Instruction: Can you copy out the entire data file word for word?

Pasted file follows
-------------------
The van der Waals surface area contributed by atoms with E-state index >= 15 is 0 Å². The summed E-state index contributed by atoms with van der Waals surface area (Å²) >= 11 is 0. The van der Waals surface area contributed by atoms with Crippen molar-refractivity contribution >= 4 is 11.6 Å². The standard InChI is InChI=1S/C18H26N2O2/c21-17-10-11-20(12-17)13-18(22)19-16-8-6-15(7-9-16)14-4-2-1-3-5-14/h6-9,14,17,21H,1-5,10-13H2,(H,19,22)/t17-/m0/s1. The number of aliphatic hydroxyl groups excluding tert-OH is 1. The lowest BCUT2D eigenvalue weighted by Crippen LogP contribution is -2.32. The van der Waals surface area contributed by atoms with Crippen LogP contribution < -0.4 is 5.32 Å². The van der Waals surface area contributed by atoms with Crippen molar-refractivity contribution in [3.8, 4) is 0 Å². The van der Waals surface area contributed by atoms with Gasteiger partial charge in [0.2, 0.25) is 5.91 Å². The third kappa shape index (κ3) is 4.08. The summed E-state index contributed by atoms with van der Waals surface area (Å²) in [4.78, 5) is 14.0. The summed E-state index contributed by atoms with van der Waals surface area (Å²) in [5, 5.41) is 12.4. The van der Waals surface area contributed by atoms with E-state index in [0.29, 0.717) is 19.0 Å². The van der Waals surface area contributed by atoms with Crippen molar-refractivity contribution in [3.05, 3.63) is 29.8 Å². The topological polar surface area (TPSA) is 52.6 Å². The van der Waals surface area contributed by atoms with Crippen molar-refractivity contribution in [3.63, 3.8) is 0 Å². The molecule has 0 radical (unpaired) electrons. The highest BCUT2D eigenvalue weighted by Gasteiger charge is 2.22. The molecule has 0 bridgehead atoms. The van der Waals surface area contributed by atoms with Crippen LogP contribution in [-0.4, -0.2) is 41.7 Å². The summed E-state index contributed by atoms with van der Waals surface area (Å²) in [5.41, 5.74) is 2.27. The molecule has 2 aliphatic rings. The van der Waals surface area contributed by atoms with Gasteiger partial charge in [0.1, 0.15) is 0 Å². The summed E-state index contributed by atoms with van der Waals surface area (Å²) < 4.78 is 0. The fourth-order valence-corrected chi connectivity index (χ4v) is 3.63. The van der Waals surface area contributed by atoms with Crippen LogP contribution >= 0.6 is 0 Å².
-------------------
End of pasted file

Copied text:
The van der Waals surface area contributed by atoms with E-state index >= 15 is 0 Å². The summed E-state index contributed by atoms with van der Waals surface area (Å²) >= 11 is 0. The van der Waals surface area contributed by atoms with Crippen molar-refractivity contribution >= 4 is 11.6 Å². The standard InChI is InChI=1S/C18H26N2O2/c21-17-10-11-20(12-17)13-18(22)19-16-8-6-15(7-9-16)14-4-2-1-3-5-14/h6-9,14,17,21H,1-5,10-13H2,(H,19,22)/t17-/m0/s1. The number of aliphatic hydroxyl groups excluding tert-OH is 1. The lowest BCUT2D eigenvalue weighted by Crippen LogP contribution is -2.32. The van der Waals surface area contributed by atoms with Crippen LogP contribution < -0.4 is 5.32 Å². The van der Waals surface area contributed by atoms with Crippen molar-refractivity contribution in [3.8, 4) is 0 Å². The van der Waals surface area contributed by atoms with Gasteiger partial charge in [0.2, 0.25) is 5.91 Å². The third kappa shape index (κ3) is 4.08. The summed E-state index contributed by atoms with van der Waals surface area (Å²) in [4.78, 5) is 14.0. The summed E-state index contributed by atoms with van der Waals surface area (Å²) in [5, 5.41) is 12.4. The van der Waals surface area contributed by atoms with E-state index in [0.29, 0.717) is 19.0 Å². The van der Waals surface area contributed by atoms with Crippen molar-refractivity contribution in [3.05, 3.63) is 29.8 Å². The topological polar surface area (TPSA) is 52.6 Å². The van der Waals surface area contributed by atoms with Crippen molar-refractivity contribution in [3.63, 3.8) is 0 Å². The molecule has 0 radical (unpaired) electrons. The highest BCUT2D eigenvalue weighted by Gasteiger charge is 2.22. The molecule has 0 bridgehead atoms. The van der Waals surface area contributed by atoms with Crippen LogP contribution in [-0.4, -0.2) is 41.7 Å². The summed E-state index contributed by atoms with van der Waals surface area (Å²) in [5.41, 5.74) is 2.27. The molecule has 2 aliphatic rings. The van der Waals surface area contributed by atoms with Gasteiger partial charge in [0.1, 0.15) is 0 Å². The summed E-state index contributed by atoms with van der Waals surface area (Å²) < 4.78 is 0. The fourth-order valence-corrected chi connectivity index (χ4v) is 3.63. The van der Waals surface area contributed by atoms with Crippen LogP contribution >= 0.6 is 0 Å².